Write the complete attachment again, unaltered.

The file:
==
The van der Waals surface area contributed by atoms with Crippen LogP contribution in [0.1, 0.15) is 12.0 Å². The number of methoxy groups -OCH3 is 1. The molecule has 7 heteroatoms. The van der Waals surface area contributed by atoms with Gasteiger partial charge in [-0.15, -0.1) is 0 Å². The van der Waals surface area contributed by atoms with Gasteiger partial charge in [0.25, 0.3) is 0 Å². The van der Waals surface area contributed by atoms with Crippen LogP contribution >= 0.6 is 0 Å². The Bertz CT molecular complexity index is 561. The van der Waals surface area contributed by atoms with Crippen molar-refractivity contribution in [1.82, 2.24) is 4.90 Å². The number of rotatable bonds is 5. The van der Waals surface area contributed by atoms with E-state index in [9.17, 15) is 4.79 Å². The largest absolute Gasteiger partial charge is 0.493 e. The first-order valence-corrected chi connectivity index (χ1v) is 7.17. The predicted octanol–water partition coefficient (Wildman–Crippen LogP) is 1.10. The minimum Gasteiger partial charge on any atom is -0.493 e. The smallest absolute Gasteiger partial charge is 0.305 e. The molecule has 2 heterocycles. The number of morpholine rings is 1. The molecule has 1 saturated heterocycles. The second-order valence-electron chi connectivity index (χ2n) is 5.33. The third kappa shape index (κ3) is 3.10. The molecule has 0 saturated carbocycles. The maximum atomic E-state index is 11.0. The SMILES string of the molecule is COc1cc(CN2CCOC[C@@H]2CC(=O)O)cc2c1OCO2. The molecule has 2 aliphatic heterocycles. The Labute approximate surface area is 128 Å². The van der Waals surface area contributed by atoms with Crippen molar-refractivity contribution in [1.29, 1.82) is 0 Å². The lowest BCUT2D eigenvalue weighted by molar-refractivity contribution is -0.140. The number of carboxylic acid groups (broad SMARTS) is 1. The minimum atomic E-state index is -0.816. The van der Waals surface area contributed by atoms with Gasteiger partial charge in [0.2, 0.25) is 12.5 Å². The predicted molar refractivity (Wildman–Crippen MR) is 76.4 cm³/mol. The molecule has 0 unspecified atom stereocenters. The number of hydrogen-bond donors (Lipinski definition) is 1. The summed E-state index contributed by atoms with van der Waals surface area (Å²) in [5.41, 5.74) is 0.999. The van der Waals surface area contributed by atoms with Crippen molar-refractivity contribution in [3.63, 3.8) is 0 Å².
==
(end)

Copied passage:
The van der Waals surface area contributed by atoms with Crippen LogP contribution in [0.1, 0.15) is 12.0 Å². The number of methoxy groups -OCH3 is 1. The molecule has 7 heteroatoms. The van der Waals surface area contributed by atoms with Gasteiger partial charge in [-0.15, -0.1) is 0 Å². The van der Waals surface area contributed by atoms with Gasteiger partial charge in [0.25, 0.3) is 0 Å². The van der Waals surface area contributed by atoms with Crippen LogP contribution >= 0.6 is 0 Å². The Bertz CT molecular complexity index is 561. The van der Waals surface area contributed by atoms with Crippen molar-refractivity contribution in [1.82, 2.24) is 4.90 Å². The number of rotatable bonds is 5. The van der Waals surface area contributed by atoms with E-state index in [9.17, 15) is 4.79 Å². The largest absolute Gasteiger partial charge is 0.493 e. The first-order valence-corrected chi connectivity index (χ1v) is 7.17. The predicted octanol–water partition coefficient (Wildman–Crippen LogP) is 1.10. The minimum Gasteiger partial charge on any atom is -0.493 e. The smallest absolute Gasteiger partial charge is 0.305 e. The molecule has 2 heterocycles. The number of morpholine rings is 1. The molecule has 1 saturated heterocycles. The second-order valence-electron chi connectivity index (χ2n) is 5.33. The third kappa shape index (κ3) is 3.10. The molecule has 0 saturated carbocycles. The maximum atomic E-state index is 11.0. The SMILES string of the molecule is COc1cc(CN2CCOC[C@@H]2CC(=O)O)cc2c1OCO2. The molecule has 2 aliphatic heterocycles. The Labute approximate surface area is 128 Å². The van der Waals surface area contributed by atoms with Crippen molar-refractivity contribution in [1.29, 1.82) is 0 Å². The lowest BCUT2D eigenvalue weighted by molar-refractivity contribution is -0.140. The number of carboxylic acid groups (broad SMARTS) is 1. The minimum atomic E-state index is -0.816. The van der Waals surface area contributed by atoms with Gasteiger partial charge in [0.2, 0.25) is 12.5 Å². The predicted molar refractivity (Wildman–Crippen MR) is 76.4 cm³/mol. The molecule has 0 unspecified atom stereocenters. The number of hydrogen-bond donors (Lipinski definition) is 1. The summed E-state index contributed by atoms with van der Waals surface area (Å²) in [5.41, 5.74) is 0.999. The van der Waals surface area contributed by atoms with Crippen molar-refractivity contribution in [3.63, 3.8) is 0 Å².